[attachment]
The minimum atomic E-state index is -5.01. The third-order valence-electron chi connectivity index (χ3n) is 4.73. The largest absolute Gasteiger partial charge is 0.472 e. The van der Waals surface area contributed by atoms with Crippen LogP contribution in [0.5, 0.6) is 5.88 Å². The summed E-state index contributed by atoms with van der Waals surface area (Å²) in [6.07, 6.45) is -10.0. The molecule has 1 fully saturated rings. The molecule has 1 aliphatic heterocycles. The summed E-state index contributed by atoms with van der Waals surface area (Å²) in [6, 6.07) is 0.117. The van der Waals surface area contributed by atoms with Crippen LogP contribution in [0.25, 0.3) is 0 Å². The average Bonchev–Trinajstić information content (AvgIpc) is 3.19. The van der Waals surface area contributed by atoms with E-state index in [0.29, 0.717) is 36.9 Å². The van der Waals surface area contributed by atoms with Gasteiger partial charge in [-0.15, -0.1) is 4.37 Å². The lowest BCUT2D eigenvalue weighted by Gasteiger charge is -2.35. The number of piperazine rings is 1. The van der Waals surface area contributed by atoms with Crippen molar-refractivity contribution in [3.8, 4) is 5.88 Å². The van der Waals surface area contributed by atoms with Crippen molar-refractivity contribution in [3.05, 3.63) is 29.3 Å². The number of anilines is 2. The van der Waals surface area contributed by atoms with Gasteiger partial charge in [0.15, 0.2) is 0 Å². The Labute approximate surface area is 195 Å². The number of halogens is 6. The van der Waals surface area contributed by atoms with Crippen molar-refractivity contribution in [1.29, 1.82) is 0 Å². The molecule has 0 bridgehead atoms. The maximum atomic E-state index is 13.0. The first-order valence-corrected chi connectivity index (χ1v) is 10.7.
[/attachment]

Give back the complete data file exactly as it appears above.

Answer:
The minimum atomic E-state index is -5.01. The third-order valence-electron chi connectivity index (χ3n) is 4.73. The largest absolute Gasteiger partial charge is 0.472 e. The van der Waals surface area contributed by atoms with Crippen LogP contribution in [0.5, 0.6) is 5.88 Å². The summed E-state index contributed by atoms with van der Waals surface area (Å²) in [6.07, 6.45) is -10.0. The molecule has 1 fully saturated rings. The molecule has 1 aliphatic heterocycles. The summed E-state index contributed by atoms with van der Waals surface area (Å²) in [6, 6.07) is 0.117. The van der Waals surface area contributed by atoms with Crippen LogP contribution in [0.25, 0.3) is 0 Å². The average Bonchev–Trinajstić information content (AvgIpc) is 3.19. The van der Waals surface area contributed by atoms with E-state index in [0.29, 0.717) is 36.9 Å². The van der Waals surface area contributed by atoms with Gasteiger partial charge in [-0.15, -0.1) is 4.37 Å². The lowest BCUT2D eigenvalue weighted by Gasteiger charge is -2.35. The number of piperazine rings is 1. The van der Waals surface area contributed by atoms with Crippen molar-refractivity contribution in [3.8, 4) is 5.88 Å². The van der Waals surface area contributed by atoms with Crippen molar-refractivity contribution in [3.05, 3.63) is 29.3 Å². The number of anilines is 2. The van der Waals surface area contributed by atoms with Gasteiger partial charge in [0.15, 0.2) is 0 Å². The Labute approximate surface area is 195 Å². The number of halogens is 6. The van der Waals surface area contributed by atoms with Crippen molar-refractivity contribution in [1.29, 1.82) is 0 Å². The molecule has 0 bridgehead atoms. The maximum atomic E-state index is 13.0. The first-order valence-corrected chi connectivity index (χ1v) is 10.7.